ONE STEP CLOSER: Andrew Stevenson
ONE STEP CLOSER: Andrew Stevenson
Washington Nationals / Hagerstown Suns (Class A)
Mequon, WI – Rising like a rocket through his first season of minor league baseball, Andrew Stevenson was on the move during his first summer of minor league baseball. The speedy outfielder from LSU was drafted by the Washington Nationals (58th overall pick in the 2nd Round of the 2015 MLB Draft) after a three year college career in which Stevenson showed significant improvement each year for the Tigers. After a freshman campaign in 2013 when he hit .183, Stevenson used his summer with the Chinooks to find his groove at the plate as he won the team’s Steel Slugger Award when he hit .345 and then went on to hit .335 as a sophomore and .348 as a junior.
After LSU’s trip to the 2015 College World series, Stevenson signed with the Nationals and reported to their rookie league team for two games and then moved on to Washington’s Class A affiliate in the New York-Penn League, the Auburn Doubledays. Adjusting quickly to his projected role as a top of the order bat, Stevenson hit .361 and stole seven bases. Auburn manager Gary Cathcart raved about the potential of the young outfielder saying "That's an impressive young man right there.” And Cathcart referred to him as “extremely respectful, just a wonderful young man who wants to learn. He really understood quickly how different the pro game was from the college game. You just give him one thing and he works so diligently on it. (He has) a chance to be a Gold Glove center fielder.” With the hot start at Auburn, Stevenson was quickly promoted to the full season A affiliate, the Hagerstown Suns. Playing as the everyday centerfielder, Stevenson hit .285, knocked in 16, and used his speed to swipe sixteen bases.
After the busy summer, Stevenson commented about his experience:
1. I’ll go wherever the Nationals want to send me. I just want to play baseball!
2. I would say my best minor league memory so far was my first pro hit in my first at-bat – a solid single up the middle.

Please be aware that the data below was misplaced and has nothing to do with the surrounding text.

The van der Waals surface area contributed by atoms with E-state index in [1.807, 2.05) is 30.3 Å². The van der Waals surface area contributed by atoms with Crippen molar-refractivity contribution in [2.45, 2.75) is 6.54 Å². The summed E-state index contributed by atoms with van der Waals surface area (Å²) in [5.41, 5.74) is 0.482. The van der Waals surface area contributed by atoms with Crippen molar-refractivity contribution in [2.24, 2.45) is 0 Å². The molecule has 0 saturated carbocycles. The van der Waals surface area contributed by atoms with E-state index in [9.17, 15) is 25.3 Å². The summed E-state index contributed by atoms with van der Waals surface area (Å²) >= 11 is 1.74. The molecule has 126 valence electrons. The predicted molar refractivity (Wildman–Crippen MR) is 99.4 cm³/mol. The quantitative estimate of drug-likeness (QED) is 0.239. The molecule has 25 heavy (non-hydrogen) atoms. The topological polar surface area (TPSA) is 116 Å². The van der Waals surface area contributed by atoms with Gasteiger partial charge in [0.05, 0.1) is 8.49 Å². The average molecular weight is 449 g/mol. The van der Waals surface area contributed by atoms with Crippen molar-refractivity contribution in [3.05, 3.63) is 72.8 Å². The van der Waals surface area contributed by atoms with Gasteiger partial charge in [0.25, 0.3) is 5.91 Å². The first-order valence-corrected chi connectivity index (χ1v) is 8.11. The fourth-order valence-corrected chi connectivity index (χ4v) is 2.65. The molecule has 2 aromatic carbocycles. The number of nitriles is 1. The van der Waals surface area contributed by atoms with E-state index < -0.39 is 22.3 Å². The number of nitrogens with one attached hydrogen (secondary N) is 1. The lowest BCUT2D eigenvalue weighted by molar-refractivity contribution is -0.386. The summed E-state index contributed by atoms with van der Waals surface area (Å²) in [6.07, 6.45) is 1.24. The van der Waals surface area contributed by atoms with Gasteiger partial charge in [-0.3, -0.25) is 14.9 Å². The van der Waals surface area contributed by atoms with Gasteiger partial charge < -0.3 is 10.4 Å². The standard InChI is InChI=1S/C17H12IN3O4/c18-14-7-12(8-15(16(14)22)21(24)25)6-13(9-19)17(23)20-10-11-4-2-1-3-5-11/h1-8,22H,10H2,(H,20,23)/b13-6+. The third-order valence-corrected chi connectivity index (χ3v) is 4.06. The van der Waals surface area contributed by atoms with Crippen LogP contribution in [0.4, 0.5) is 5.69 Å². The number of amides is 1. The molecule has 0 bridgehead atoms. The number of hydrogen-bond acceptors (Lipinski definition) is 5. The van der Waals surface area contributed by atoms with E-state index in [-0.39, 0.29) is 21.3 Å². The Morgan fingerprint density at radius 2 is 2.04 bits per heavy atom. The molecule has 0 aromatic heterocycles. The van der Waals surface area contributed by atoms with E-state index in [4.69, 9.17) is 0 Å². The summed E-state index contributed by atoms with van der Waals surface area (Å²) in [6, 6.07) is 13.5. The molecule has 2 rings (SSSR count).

3. I still love the dizzy bat race wherever they do it and we see it a lot. It is by far the most fun to watch!
4. For me the most difficult part of the minors is playing every single day and the toll it takes on your body. I'm still getting use to that part of pro ball, but I think I will adapt to it just fine this year. I’ll be working out at LSU and doing all I can to get better and have my body prepared.
As a second round pick, Stevenson is definitely one for Chinooks fans to follow. Chelsea Janes of the Washington Post wrote after the Nationals selected him, “He is a left-handed hitter known for plus speed and plenty of grit — characteristics that, along with flowing blond hair, led to inevitable comparisons with Eric Byrnes, the former Athletics’ outfielder known for his fearless, hard-nosed fielding,” which is exactly how he’ll be remembered at Lakeshore. Follow his progress at:
The Northwoods League is the proven leader in the development of elite college baseball players. The 22-year old summer collegiate league is the largest organized baseball league in the world with 18 teams, drawing significantly more fans, in a friendly ballpark experience, than any league of its kind. A valuable training ground for coaches, umpires and front office staff, more than 140 Northwoods League players have advanced to Major League Baseball, including Cy Young Award winner Max Scherzer (WAS) and MLB All-Stars Chris Sale (CWS), Jordan Zimmermann (DET), Curtis Granderson (NYM), Lucas Duda (NYM) and Ben Zobrist (KC). All league games are viewable live via the Northwoods League website. For more information, visit www.northwoodsleague.com.